Following a comprehensive review of elite player development in the United States and around the world, U.S. Soccer created the Development Academy in 2007 to improve the everyday environment for the elite youth player.
The Development Academy is a partnership between U.S. Soccer and the top youth clubs around the country to provide the best youth players in the U.S. with an every day environment designed to produce the next generation of National Team players. The Academy’s programming philosophy is based on increased training, less total games and more competitive games.
The Academy also connects National Team coaches directly with the Academy clubs to develop and identify players and coaches for future Youth National Teams. Each Academy team is evaluated by a member of the Men’s Scouting Network at least 10 times each year and each Academy club receives two formal evaluations in over 100 categories each year from U.S. Soccer Technical Staff.
The Development Academy is also focused on identifying and developing the next generation of elite referees. U.S. Soccer assigns up-and-coming officials to participate in Academy games at the local level and at national events.
|Objective:||The Development Academy's primary focus is player development. Academy players are provided with the best opportunity to achieve their potential as elite soccer players.|
|Standards:||Academy teams are required to train at least three days per week and rest one day per week during the Academy season. Academy teams will play approximately 30 games per year.|
|Member Clubs:||88 U-13/14 clubs and 79 U-15/16 and U-17/18 clubs will participate in the program in 2013-14.|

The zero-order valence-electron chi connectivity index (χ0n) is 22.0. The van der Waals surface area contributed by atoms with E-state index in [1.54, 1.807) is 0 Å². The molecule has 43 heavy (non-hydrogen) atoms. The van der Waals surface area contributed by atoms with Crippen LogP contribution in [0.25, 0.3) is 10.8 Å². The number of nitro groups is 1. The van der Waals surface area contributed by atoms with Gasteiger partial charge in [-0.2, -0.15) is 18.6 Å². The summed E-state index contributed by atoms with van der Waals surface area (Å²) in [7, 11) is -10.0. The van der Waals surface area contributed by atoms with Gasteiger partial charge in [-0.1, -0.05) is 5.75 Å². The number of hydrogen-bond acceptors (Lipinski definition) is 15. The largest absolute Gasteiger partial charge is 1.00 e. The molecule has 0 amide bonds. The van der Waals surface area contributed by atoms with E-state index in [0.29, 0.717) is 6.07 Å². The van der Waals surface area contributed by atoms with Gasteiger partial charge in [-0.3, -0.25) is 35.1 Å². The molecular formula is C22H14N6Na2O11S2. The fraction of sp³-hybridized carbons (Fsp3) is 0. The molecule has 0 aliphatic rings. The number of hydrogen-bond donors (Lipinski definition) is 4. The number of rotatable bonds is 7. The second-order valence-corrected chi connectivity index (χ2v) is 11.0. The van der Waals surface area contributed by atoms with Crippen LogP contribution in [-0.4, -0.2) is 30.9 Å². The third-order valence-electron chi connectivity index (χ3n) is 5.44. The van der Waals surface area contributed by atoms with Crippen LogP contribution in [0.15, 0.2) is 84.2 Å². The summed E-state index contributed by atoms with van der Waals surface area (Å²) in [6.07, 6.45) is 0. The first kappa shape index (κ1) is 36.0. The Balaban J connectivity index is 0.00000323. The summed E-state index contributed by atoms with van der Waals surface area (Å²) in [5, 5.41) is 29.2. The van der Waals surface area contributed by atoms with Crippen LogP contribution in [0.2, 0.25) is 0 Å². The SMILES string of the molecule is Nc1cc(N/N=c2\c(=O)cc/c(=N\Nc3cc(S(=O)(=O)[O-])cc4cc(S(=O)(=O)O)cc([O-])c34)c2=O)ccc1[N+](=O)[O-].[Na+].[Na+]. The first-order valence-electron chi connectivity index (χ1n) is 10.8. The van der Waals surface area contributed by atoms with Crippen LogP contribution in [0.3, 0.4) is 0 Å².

|Selection:||All current clubs applied for membership. Any club is welcome to apply, but admission is very selective.|
|Teams:||Academy clubs participating in the older age levels must field one team in each of the two Academy mixed-age groups at U-15/16 and U-17/18.|
U-15/16: Players born on or after 1/1/1997
U-17/18: Players born on or after 1/1/1995
Players are encouraged to "play up" when appropriate.
|Rosters:||Each club must have a minimum roster of 36 full-time players. All players register directly with U.S. Soccer.|
|Format:||In 2012-13, the Academy league contained seven geographically based divisions. Each team played home and away matches against the other teams in their division, plus games against non-division opponents from across the country during the 10-month season. The top 32 teams in each age group advanced to the Playoffs, where they competed for one of eight spots in the Academy Finals Week in Houston. In the 2013-14 season, there are seven divisions where each team will play a combination of a home and away schedule against each of the teams in its division. In the West Conference, the teams play cross-division either home or away.|
|Cost:||There are no fees for club to participate in program, aside from $8 per player and $25 per coach registration fee (2013-14 figures). Clubs are responsible for all of their travel and administrative expenses.|
To maintain a focus on training, Academy teams do not play in any other leagues, tournaments, State Cup competitions, ODP or All-Star events without written permission from Academy staff. Full-time Academy players can only participate on their designated Academy team, with only one exception: National Team duty. For the 2013-14 season, full-time Academy players for all teams must choose to participate in the Academy full-time and forgo playing for his high school team. Please see the FAQ on the 10-month season for more information.
Academy Club Evaluations